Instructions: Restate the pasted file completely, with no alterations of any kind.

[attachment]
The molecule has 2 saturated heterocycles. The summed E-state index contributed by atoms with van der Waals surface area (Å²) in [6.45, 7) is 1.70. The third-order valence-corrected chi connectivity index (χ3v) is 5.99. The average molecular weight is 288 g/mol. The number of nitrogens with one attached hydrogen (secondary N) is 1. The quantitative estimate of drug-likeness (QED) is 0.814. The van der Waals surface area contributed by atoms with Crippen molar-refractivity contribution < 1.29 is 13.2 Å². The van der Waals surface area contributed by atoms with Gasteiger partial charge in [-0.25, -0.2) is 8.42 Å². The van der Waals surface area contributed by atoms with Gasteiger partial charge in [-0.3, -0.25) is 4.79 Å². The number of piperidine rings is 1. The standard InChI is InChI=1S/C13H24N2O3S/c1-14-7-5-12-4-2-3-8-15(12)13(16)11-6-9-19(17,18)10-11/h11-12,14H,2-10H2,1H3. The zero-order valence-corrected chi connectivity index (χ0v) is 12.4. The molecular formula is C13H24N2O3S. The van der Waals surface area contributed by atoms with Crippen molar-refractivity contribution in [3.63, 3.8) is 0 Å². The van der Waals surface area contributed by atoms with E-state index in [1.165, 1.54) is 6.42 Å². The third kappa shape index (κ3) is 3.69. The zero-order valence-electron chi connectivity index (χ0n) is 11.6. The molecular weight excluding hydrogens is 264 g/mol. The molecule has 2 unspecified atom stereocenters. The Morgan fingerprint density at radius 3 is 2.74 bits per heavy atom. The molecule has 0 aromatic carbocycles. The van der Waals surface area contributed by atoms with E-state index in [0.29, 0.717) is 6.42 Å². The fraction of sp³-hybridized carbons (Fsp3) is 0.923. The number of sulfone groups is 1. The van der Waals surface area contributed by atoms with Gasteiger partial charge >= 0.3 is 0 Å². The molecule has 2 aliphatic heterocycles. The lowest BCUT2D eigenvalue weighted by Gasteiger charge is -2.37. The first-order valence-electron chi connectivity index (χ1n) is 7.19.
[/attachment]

The molecule has 2 saturated heterocycles. The summed E-state index contributed by atoms with van der Waals surface area (Å²) in [6.45, 7) is 1.70. The third-order valence-corrected chi connectivity index (χ3v) is 5.99. The average molecular weight is 288 g/mol. The number of nitrogens with one attached hydrogen (secondary N) is 1. The quantitative estimate of drug-likeness (QED) is 0.814. The van der Waals surface area contributed by atoms with Crippen molar-refractivity contribution < 1.29 is 13.2 Å². The van der Waals surface area contributed by atoms with Gasteiger partial charge in [-0.25, -0.2) is 8.42 Å². The van der Waals surface area contributed by atoms with Gasteiger partial charge in [-0.3, -0.25) is 4.79 Å². The number of piperidine rings is 1. The standard InChI is InChI=1S/C13H24N2O3S/c1-14-7-5-12-4-2-3-8-15(12)13(16)11-6-9-19(17,18)10-11/h11-12,14H,2-10H2,1H3. The zero-order valence-corrected chi connectivity index (χ0v) is 12.4. The molecular formula is C13H24N2O3S. The van der Waals surface area contributed by atoms with Crippen molar-refractivity contribution in [3.63, 3.8) is 0 Å². The van der Waals surface area contributed by atoms with E-state index in [1.165, 1.54) is 6.42 Å². The third kappa shape index (κ3) is 3.69. The zero-order valence-electron chi connectivity index (χ0n) is 11.6. The molecular weight excluding hydrogens is 264 g/mol. The molecule has 2 unspecified atom stereocenters. The Morgan fingerprint density at radius 3 is 2.74 bits per heavy atom. The molecule has 0 aromatic carbocycles. The van der Waals surface area contributed by atoms with E-state index in [0.29, 0.717) is 6.42 Å². The fraction of sp³-hybridized carbons (Fsp3) is 0.923. The number of sulfone groups is 1. The van der Waals surface area contributed by atoms with Gasteiger partial charge >= 0.3 is 0 Å². The molecule has 2 aliphatic heterocycles. The lowest BCUT2D eigenvalue weighted by Gasteiger charge is -2.37. The first-order valence-electron chi connectivity index (χ1n) is 7.19.